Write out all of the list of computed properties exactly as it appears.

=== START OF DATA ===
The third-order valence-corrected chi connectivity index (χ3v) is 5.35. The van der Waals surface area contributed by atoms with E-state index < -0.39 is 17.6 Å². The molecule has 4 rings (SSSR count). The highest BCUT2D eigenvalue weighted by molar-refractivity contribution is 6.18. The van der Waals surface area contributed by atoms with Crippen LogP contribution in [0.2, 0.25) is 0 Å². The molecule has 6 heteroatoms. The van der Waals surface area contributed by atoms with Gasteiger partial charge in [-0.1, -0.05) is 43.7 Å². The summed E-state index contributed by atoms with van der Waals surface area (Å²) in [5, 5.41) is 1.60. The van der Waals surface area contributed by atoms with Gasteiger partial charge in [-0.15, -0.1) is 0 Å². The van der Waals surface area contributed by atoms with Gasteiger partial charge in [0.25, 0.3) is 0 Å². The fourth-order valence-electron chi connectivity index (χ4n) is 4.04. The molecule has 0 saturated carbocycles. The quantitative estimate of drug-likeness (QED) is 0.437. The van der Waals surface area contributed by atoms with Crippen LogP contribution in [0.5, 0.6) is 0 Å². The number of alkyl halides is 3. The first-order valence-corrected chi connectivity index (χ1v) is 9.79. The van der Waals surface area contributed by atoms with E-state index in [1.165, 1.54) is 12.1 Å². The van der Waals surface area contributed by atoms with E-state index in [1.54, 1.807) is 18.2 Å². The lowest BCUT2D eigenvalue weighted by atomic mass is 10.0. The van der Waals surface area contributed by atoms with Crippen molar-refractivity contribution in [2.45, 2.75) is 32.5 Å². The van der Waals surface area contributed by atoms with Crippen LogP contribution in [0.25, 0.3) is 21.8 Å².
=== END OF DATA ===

The third-order valence-corrected chi connectivity index (χ3v) is 5.35. The van der Waals surface area contributed by atoms with E-state index < -0.39 is 17.6 Å². The molecule has 4 rings (SSSR count). The highest BCUT2D eigenvalue weighted by molar-refractivity contribution is 6.18. The van der Waals surface area contributed by atoms with Crippen LogP contribution in [0.2, 0.25) is 0 Å². The molecule has 6 heteroatoms. The van der Waals surface area contributed by atoms with Gasteiger partial charge in [-0.1, -0.05) is 43.7 Å². The summed E-state index contributed by atoms with van der Waals surface area (Å²) in [5, 5.41) is 1.60. The van der Waals surface area contributed by atoms with Gasteiger partial charge in [-0.15, -0.1) is 0 Å². The van der Waals surface area contributed by atoms with Gasteiger partial charge in [0.25, 0.3) is 0 Å². The fourth-order valence-electron chi connectivity index (χ4n) is 4.04. The molecule has 0 saturated carbocycles. The quantitative estimate of drug-likeness (QED) is 0.437. The van der Waals surface area contributed by atoms with Crippen LogP contribution in [0.5, 0.6) is 0 Å². The number of alkyl halides is 3. The first-order valence-corrected chi connectivity index (χ1v) is 9.79. The van der Waals surface area contributed by atoms with E-state index in [1.165, 1.54) is 12.1 Å². The van der Waals surface area contributed by atoms with E-state index in [1.54, 1.807) is 18.2 Å². The lowest BCUT2D eigenvalue weighted by atomic mass is 10.0. The van der Waals surface area contributed by atoms with Crippen molar-refractivity contribution in [2.45, 2.75) is 32.5 Å². The van der Waals surface area contributed by atoms with Crippen LogP contribution in [0.25, 0.3) is 21.8 Å².